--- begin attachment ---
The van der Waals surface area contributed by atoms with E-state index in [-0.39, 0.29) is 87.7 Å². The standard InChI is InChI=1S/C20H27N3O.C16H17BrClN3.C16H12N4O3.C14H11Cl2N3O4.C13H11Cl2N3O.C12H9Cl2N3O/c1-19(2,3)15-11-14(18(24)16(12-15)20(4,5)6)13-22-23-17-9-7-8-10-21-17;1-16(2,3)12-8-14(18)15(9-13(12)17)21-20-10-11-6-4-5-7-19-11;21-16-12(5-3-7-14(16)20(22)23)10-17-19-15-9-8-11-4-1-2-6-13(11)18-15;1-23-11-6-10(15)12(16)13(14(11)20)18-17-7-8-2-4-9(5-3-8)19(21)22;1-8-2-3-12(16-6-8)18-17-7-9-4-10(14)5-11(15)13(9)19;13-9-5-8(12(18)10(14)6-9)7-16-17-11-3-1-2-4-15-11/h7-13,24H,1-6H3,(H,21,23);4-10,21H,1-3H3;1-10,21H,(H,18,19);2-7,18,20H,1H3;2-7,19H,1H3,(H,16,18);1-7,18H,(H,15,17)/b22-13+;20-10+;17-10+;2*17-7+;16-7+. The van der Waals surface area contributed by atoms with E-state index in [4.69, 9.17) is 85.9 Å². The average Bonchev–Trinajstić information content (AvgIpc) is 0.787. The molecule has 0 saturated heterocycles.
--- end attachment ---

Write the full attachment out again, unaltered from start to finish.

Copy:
The van der Waals surface area contributed by atoms with E-state index in [-0.39, 0.29) is 87.7 Å². The standard InChI is InChI=1S/C20H27N3O.C16H17BrClN3.C16H12N4O3.C14H11Cl2N3O4.C13H11Cl2N3O.C12H9Cl2N3O/c1-19(2,3)15-11-14(18(24)16(12-15)20(4,5)6)13-22-23-17-9-7-8-10-21-17;1-16(2,3)12-8-14(18)15(9-13(12)17)21-20-10-11-6-4-5-7-19-11;21-16-12(5-3-7-14(16)20(22)23)10-17-19-15-9-8-11-4-1-2-6-13(11)18-15;1-23-11-6-10(15)12(16)13(14(11)20)18-17-7-8-2-4-9(5-3-8)19(21)22;1-8-2-3-12(16-6-8)18-17-7-9-4-10(14)5-11(15)13(9)19;13-9-5-8(12(18)10(14)6-9)7-16-17-11-3-1-2-4-15-11/h7-13,24H,1-6H3,(H,21,23);4-10,21H,1-3H3;1-10,21H,(H,18,19);2-7,18,20H,1H3;2-7,19H,1H3,(H,16,18);1-7,18H,(H,15,17)/b22-13+;20-10+;17-10+;2*17-7+;16-7+. The van der Waals surface area contributed by atoms with E-state index in [4.69, 9.17) is 85.9 Å². The average Bonchev–Trinajstić information content (AvgIpc) is 0.787. The molecule has 0 saturated heterocycles.